Dublin's Turn to Accept an IMF Bailout

Dublin's Turn to Accept an IMF Bailout

The EU-IMF team's arrival in Dublin was watched by both local news and civilian protestors. Photo: <a href="http://www.flickr.com/photos/infomatique/5190474666/in/photostream/">William Murphy (flickr)</a>
The EU-IMF team's arrival in Dublin was watched by both local news and civilian protestors. Photo: William Murphy (flickr)

As of November Ireland joined the ranks of Greece and Portugal as the latest European country to accept a bailout. The country’s economic crisis of 2008 led individuals and companies to begin pulling their funds from Irish banks, with net result of 70 billion euros withdrawn in 2010.

The proposed $113 billion IMF loan prompted protests in Dublin, says The Guardian. Not unexpectedly, some are viewing Ireland's economic situation as part of one homogenous crisis.

But is it really logical to group Ireland troubles with Greece, Spain and Portugal? Given the domino effect occurring in Europe concerning bailouts, the parallels seem unavoidable, however The Financial Times finds the comparison illogical.

Ireland is nothing like Greece. Back in 2007, Ireland’s net public debt was just 12 percent of gross domestic product. This compares with 50 percent in Germany and 80 percent in Greece. Spain, too, had net public debt in 2007 at just 27 percent of GDP."

Ireland in reality is unlike the other European nations that have accepted bailouts. As The New Yorker explains, Ireland’s economy went sour for different reasons than Greece and Portugal. A combination of the property market’s collapse and bailing out the banks sent Ireland into this economic pit.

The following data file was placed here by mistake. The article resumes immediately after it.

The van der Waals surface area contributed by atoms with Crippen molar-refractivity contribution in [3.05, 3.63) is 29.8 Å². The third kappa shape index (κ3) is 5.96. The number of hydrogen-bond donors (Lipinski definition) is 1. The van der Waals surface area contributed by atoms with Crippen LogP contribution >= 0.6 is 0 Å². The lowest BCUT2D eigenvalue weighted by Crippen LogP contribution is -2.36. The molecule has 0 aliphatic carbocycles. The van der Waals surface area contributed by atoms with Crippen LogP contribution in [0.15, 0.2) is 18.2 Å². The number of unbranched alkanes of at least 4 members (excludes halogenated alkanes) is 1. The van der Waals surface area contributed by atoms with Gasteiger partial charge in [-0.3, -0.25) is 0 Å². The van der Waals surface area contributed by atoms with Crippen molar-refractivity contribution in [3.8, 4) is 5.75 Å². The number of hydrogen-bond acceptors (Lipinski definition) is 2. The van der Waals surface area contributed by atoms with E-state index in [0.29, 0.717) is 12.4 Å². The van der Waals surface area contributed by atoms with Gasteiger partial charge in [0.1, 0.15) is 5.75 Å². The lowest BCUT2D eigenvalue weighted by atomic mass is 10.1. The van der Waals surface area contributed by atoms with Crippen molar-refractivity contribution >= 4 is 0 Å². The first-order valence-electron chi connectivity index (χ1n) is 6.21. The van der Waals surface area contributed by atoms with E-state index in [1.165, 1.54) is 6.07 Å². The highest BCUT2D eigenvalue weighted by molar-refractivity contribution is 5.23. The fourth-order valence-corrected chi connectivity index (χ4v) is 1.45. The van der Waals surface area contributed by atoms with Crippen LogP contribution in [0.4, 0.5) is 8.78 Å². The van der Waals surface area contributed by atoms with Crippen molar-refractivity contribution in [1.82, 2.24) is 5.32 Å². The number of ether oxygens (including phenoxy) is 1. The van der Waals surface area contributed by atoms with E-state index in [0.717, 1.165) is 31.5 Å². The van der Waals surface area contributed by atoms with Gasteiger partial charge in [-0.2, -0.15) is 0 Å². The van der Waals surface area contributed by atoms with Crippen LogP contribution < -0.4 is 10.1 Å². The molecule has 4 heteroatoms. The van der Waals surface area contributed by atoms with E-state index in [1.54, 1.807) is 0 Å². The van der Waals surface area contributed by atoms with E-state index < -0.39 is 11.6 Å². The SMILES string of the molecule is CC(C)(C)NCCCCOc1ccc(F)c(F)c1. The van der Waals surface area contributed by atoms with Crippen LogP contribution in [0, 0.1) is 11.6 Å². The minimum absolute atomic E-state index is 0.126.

It’s more realistic to compare Ireland with Iceland, argues a recent article from The Economist. The article suggests the government of Ireland would do well to learn from the more conservative approach taken by Iceland's government in repairing their economy. Iceland didn’t elect to bail out its banks and saw a 15-percent drop in GDP, compared with Ireland's 14-precent drop in GDP despite bailing out their banks. Iceland, however, not being a member-country of the European Union was spared the political pressure the government of Ireland felt to accept an IMF bailout.

Ireland's economic issues, according to The New Yorker, have shown that their membership to the EU may very well be their plight. And in reality the advice streaming from Germany, France and the United Kingdom has been of little help. Cutting government spending and raising taxes reduces demand in the economy, which makes recessions worse, explains The New Yorker.

Ireland doesn't have an economy that will yield positive results from the advice dispensed by their European counterparts according to. NPR notes that when a nation as small as Ireland — with a population 4 million — has an unemployment rate of 14 percent, it makes a noticeable dent in the workforce [discuss]. According to The New Yorker, the country is in dire need of both foreign and government investment to create jobs and combat unemployment. Unfortunately neither are possible given Ireland's shaky economic condition and the government's consistent inability to stabilize the crisis.

Yesterday, the The Financial Times wrote about plans to sell Ireland's debt in the form of euro zone bonds. But will this really stem the crisis? The Financial Times argues that instead of improving the situation, this will put other euro zone members attempting to sell their bonds at a disadvantage.

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